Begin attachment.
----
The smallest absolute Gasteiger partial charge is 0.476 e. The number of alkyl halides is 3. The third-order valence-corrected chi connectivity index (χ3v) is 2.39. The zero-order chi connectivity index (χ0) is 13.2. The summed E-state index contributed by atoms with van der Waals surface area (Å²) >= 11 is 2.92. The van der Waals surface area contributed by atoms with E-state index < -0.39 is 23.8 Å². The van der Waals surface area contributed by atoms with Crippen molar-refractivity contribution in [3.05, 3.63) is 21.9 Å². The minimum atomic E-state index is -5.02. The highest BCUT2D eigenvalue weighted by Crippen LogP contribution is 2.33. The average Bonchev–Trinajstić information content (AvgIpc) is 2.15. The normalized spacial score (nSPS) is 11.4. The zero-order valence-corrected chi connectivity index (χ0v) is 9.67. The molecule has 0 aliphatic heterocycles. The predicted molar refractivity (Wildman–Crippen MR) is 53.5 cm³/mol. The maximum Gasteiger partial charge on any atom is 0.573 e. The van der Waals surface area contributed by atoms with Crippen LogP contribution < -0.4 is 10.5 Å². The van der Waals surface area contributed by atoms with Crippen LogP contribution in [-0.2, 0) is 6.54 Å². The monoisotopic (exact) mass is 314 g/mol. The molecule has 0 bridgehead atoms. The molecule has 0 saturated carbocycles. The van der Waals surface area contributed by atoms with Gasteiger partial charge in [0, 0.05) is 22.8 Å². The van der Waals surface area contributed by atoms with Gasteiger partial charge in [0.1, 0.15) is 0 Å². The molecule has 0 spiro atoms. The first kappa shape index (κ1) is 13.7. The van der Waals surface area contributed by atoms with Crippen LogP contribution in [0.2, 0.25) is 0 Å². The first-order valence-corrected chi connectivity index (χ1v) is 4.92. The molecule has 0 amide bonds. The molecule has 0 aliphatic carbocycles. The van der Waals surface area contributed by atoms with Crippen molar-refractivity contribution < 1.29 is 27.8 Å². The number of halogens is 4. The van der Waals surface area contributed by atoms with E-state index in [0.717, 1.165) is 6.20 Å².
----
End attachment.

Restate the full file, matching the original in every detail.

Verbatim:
The smallest absolute Gasteiger partial charge is 0.476 e. The number of alkyl halides is 3. The third-order valence-corrected chi connectivity index (χ3v) is 2.39. The zero-order chi connectivity index (χ0) is 13.2. The summed E-state index contributed by atoms with van der Waals surface area (Å²) >= 11 is 2.92. The van der Waals surface area contributed by atoms with E-state index < -0.39 is 23.8 Å². The van der Waals surface area contributed by atoms with Crippen molar-refractivity contribution in [3.05, 3.63) is 21.9 Å². The minimum atomic E-state index is -5.02. The highest BCUT2D eigenvalue weighted by Crippen LogP contribution is 2.33. The average Bonchev–Trinajstić information content (AvgIpc) is 2.15. The normalized spacial score (nSPS) is 11.4. The zero-order valence-corrected chi connectivity index (χ0v) is 9.67. The molecule has 0 aliphatic heterocycles. The predicted molar refractivity (Wildman–Crippen MR) is 53.5 cm³/mol. The maximum Gasteiger partial charge on any atom is 0.573 e. The van der Waals surface area contributed by atoms with Crippen LogP contribution < -0.4 is 10.5 Å². The van der Waals surface area contributed by atoms with Crippen LogP contribution in [-0.2, 0) is 6.54 Å². The monoisotopic (exact) mass is 314 g/mol. The molecule has 0 bridgehead atoms. The molecule has 0 saturated carbocycles. The van der Waals surface area contributed by atoms with Gasteiger partial charge in [0, 0.05) is 22.8 Å². The van der Waals surface area contributed by atoms with Gasteiger partial charge in [0.1, 0.15) is 0 Å². The molecule has 0 spiro atoms. The first kappa shape index (κ1) is 13.7. The van der Waals surface area contributed by atoms with Crippen LogP contribution in [0.2, 0.25) is 0 Å². The first-order valence-corrected chi connectivity index (χ1v) is 4.92. The molecule has 0 amide bonds. The molecule has 0 aliphatic carbocycles. The van der Waals surface area contributed by atoms with Crippen molar-refractivity contribution < 1.29 is 27.8 Å². The number of halogens is 4. The van der Waals surface area contributed by atoms with E-state index in [0.717, 1.165) is 6.20 Å².